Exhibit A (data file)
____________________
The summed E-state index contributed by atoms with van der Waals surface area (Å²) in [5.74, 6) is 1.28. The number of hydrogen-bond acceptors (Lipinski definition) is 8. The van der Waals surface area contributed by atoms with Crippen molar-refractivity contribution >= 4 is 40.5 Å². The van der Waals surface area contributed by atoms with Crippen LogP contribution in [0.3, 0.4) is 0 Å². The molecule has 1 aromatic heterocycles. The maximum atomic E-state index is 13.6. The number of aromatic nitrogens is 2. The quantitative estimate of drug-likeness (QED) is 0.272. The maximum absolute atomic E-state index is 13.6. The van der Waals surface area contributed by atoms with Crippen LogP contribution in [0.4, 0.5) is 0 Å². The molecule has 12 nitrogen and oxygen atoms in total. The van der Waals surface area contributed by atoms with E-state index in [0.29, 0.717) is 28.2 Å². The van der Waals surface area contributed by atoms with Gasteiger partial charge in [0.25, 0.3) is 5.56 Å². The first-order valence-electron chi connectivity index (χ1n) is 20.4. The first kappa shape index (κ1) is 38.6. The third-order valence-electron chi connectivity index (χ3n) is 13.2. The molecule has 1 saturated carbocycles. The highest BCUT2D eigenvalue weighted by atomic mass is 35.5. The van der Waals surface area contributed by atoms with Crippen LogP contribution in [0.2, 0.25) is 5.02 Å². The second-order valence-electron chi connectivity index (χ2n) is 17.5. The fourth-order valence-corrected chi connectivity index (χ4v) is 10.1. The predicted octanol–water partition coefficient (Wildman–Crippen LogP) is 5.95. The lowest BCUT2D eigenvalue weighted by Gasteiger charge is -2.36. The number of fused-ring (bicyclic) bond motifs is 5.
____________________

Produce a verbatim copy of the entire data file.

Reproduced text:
The summed E-state index contributed by atoms with van der Waals surface area (Å²) in [5.74, 6) is 1.28. The number of hydrogen-bond acceptors (Lipinski definition) is 8. The van der Waals surface area contributed by atoms with Crippen molar-refractivity contribution >= 4 is 40.5 Å². The van der Waals surface area contributed by atoms with Crippen LogP contribution in [0.3, 0.4) is 0 Å². The molecule has 1 aromatic heterocycles. The maximum atomic E-state index is 13.6. The number of aromatic nitrogens is 2. The quantitative estimate of drug-likeness (QED) is 0.272. The maximum absolute atomic E-state index is 13.6. The van der Waals surface area contributed by atoms with Crippen LogP contribution in [0.4, 0.5) is 0 Å². The molecule has 12 nitrogen and oxygen atoms in total. The van der Waals surface area contributed by atoms with E-state index in [0.29, 0.717) is 28.2 Å². The van der Waals surface area contributed by atoms with Gasteiger partial charge in [0.25, 0.3) is 5.56 Å². The first-order valence-electron chi connectivity index (χ1n) is 20.4. The first kappa shape index (κ1) is 38.6. The third-order valence-electron chi connectivity index (χ3n) is 13.2. The molecule has 1 saturated carbocycles. The highest BCUT2D eigenvalue weighted by atomic mass is 35.5. The van der Waals surface area contributed by atoms with Crippen LogP contribution in [0.2, 0.25) is 5.02 Å². The second-order valence-electron chi connectivity index (χ2n) is 17.5. The fourth-order valence-corrected chi connectivity index (χ4v) is 10.1. The predicted octanol–water partition coefficient (Wildman–Crippen LogP) is 5.95. The lowest BCUT2D eigenvalue weighted by Gasteiger charge is -2.36. The number of fused-ring (bicyclic) bond motifs is 5.